Once an addict, always an addict – right? @GGrucilla calls bullshit on some common 'armchair diagnoses' and myths about addiction. Our latest #mattersofsubstance, out now https://t.co/BbjElc0POA pic.twitter.com/wNhm0Wv2Eu
— NZ Drug Foundation (@nzdrug) November 27, 2018
When I first reached out for support, more often than not, I was told that I must surrender to the unregulated AA model of abstinence, commit to the 12-step programme and follow each step with military precision or I could look forward to an early death or – at the very least – no real hope of ever getting sober. When I admitted myself into respite for social detox last year, I had a very positive experience, but there was also some problematic thinking floating around that I couldn’t ignore. One clinician told me that, in her experience, if an addict “doesn’t find God and stick to the AA model” then “relapse is inevitable”.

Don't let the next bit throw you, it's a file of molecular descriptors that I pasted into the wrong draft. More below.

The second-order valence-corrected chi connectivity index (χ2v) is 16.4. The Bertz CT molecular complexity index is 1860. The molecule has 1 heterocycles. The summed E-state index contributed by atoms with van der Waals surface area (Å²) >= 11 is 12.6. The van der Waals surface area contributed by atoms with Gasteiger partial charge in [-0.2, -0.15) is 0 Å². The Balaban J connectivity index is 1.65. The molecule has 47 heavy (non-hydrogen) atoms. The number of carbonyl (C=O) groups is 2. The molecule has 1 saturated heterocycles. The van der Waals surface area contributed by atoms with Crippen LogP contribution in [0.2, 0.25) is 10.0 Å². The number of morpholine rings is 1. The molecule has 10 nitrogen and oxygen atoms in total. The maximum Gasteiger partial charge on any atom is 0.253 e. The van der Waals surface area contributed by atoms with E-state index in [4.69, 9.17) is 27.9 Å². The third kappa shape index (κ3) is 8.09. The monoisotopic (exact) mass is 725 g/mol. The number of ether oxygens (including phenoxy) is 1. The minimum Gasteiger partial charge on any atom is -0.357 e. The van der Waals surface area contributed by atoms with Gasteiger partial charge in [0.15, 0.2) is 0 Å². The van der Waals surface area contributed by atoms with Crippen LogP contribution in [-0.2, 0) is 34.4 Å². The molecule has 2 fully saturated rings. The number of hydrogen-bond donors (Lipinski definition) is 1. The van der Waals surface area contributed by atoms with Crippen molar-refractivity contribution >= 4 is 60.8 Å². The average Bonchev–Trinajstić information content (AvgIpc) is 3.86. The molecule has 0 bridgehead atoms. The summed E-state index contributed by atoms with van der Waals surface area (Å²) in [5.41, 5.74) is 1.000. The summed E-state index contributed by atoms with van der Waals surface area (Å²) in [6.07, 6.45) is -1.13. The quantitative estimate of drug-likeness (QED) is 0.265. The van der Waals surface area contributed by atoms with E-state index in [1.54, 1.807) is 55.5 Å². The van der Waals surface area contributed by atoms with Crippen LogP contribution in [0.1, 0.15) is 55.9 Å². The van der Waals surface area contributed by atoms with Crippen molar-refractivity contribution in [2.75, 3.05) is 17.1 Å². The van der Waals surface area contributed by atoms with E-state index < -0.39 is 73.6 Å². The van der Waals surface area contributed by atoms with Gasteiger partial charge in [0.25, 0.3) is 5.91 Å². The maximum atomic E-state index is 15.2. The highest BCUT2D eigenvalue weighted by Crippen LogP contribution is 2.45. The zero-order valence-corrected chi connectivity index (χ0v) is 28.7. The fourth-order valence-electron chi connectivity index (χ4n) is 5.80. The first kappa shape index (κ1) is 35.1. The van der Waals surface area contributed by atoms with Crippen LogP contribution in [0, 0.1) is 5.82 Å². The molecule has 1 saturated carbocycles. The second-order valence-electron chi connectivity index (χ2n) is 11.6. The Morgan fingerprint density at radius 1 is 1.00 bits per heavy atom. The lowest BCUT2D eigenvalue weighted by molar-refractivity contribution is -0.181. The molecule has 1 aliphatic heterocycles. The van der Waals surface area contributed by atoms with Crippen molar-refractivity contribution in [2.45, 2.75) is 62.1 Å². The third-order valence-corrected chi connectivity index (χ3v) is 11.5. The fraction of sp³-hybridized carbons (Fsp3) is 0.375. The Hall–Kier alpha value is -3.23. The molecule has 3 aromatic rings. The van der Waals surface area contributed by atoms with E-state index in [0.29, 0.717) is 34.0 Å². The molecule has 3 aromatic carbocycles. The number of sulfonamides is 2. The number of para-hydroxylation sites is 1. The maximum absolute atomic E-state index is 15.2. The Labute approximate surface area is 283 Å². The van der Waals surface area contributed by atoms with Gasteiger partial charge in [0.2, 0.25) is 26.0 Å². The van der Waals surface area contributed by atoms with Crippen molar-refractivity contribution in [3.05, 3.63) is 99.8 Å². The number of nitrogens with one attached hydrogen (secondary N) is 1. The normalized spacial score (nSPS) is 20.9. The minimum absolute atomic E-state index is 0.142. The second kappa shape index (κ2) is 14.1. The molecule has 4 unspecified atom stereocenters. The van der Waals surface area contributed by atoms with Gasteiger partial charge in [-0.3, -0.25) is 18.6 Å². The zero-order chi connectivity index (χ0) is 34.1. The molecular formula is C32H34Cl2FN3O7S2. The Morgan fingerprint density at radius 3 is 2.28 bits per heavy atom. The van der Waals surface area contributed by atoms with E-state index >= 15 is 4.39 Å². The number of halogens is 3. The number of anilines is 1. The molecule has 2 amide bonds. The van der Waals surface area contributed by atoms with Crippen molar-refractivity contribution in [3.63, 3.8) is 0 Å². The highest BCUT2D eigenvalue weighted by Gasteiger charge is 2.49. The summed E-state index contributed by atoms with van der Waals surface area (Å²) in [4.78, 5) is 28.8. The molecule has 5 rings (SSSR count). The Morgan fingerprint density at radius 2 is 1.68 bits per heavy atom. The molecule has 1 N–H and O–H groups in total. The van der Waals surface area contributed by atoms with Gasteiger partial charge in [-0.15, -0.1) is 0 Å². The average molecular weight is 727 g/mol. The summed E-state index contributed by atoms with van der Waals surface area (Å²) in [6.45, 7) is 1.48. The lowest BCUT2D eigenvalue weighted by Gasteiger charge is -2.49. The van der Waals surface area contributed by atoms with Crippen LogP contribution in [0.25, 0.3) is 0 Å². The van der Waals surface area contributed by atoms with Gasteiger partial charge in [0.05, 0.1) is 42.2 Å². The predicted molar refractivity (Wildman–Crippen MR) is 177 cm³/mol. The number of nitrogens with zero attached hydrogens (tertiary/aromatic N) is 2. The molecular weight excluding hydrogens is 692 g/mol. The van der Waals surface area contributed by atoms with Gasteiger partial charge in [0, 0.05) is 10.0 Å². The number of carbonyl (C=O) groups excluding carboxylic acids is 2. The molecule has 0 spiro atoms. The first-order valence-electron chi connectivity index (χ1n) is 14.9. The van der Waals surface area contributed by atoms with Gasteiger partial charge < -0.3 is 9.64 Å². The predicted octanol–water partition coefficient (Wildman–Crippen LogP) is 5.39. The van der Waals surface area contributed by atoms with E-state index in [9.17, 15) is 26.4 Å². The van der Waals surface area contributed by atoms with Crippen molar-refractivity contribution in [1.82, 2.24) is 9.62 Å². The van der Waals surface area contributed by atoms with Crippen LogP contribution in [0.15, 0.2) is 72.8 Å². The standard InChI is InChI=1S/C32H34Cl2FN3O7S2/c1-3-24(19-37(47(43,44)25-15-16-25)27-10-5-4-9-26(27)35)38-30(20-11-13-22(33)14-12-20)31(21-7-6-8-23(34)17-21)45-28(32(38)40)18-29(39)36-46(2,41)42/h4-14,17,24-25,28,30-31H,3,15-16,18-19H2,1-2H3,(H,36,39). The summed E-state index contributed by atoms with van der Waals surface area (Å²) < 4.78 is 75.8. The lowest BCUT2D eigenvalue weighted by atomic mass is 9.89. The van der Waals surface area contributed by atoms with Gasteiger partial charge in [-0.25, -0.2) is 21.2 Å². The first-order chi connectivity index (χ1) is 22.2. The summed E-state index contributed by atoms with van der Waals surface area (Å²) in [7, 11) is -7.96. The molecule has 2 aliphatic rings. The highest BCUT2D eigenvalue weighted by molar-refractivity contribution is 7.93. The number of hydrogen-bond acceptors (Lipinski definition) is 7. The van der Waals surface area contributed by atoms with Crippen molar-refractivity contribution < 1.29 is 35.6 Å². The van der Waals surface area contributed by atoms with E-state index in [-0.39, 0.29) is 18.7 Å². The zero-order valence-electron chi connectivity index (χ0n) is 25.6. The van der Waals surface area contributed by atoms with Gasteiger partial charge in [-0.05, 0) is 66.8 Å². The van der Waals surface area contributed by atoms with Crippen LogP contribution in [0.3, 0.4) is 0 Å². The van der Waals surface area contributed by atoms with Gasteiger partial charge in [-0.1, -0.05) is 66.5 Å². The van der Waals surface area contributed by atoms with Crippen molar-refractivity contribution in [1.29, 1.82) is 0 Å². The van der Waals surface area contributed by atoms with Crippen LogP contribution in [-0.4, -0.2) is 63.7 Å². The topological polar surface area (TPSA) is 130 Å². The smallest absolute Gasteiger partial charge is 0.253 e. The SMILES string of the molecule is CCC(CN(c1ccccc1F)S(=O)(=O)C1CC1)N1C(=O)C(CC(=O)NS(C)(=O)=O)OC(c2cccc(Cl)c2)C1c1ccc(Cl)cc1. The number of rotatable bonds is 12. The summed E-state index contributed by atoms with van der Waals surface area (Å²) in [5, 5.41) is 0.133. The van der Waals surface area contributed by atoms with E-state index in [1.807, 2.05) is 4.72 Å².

I walked away from this conversation quietly muttering to myself, “But what about the science?” This same clinician echoed Karr’s tweets saying that addiction is progressive and nearly always fatal. (I want to add that this clinician also gave great advice and support. However, we all hold our own biased and sometimes unhelpful views.)
The thing is neither this clinician’s, Towle’s nor Karr’s assertions are based on any hard evidence, just their theories. The Recovery Research Institute at Massachusetts General Hospital undertook a massive study into addiction and recovery in 2016. It sampled more than 25,000 people who identified as having a moderate to serious substance abuse issue, and half of those who responded said they recovered from addiction without formal treatment or external support. Only 46 percent of those who had overcome serious addictions to alcohol and/or drugs identified as being in recovery. That means 54 percent rejected the idea that addiction is a lifelong disease.